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Critical nursing care staffing shortages must be addressed (Guest Post: Fred Benjamin)

by | April 4th, 2013 | Posted in Blog, Healthcare | Comments (1)

nursinghomecare2Fred Benjamin serves as the Chief Operating Officer of Medicalodges, Inc., an employee-owned company that owns and operates over 30 facilities in Kansas, Missouri and Oklahoma, employing over 2,200. This post is adapted from his testimony before the US House of Representatives Committee on Education and the Workforce, subcommittee on workforce Protections on March 14, 2013.

Skilled nursing care providers have critical staffing needs. If you are in the business of caring for our nations’ elderly, it is a daily struggle to find enough dedicated caregivers. We are different from other employers in many ways, responsible for the lives of 1.5 million frail and elderly citizens nationwide. And this is the fastest-growing segment of our population.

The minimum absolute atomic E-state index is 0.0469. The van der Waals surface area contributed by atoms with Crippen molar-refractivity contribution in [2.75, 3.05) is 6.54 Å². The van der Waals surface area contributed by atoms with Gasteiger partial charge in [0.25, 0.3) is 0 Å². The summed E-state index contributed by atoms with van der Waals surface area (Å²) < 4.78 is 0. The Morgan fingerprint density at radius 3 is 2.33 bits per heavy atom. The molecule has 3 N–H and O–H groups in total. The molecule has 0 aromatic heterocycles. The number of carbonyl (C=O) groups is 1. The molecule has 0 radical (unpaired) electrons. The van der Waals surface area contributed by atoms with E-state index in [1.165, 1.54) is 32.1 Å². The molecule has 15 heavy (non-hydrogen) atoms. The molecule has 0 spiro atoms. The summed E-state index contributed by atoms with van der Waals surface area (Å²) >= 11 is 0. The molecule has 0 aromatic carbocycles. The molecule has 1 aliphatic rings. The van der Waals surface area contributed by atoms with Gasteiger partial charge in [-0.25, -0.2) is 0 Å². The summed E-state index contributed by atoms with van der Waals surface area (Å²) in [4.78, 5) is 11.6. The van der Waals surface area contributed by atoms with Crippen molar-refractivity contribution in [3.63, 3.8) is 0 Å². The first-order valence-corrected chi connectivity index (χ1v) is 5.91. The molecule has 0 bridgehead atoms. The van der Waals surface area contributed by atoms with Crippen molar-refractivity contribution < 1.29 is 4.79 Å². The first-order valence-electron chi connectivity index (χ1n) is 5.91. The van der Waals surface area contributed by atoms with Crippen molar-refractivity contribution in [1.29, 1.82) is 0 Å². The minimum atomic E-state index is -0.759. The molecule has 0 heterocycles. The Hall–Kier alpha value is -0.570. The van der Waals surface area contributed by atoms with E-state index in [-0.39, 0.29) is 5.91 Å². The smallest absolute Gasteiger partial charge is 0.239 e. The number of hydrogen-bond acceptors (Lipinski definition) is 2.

The general causes of the staffing shortage include chronic underfunding of Medicare and Medicaid, a regulatory system that focuses on fines and penalties, dramatically increased competition for caregivers, annualized turnover rates of nearly 100 percent, and an aging workforce.

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In The Know: Senate considers changing criminal justice reform panel

by | April 4th, 2013 | Posted in Blog, In The Know | Comments (0)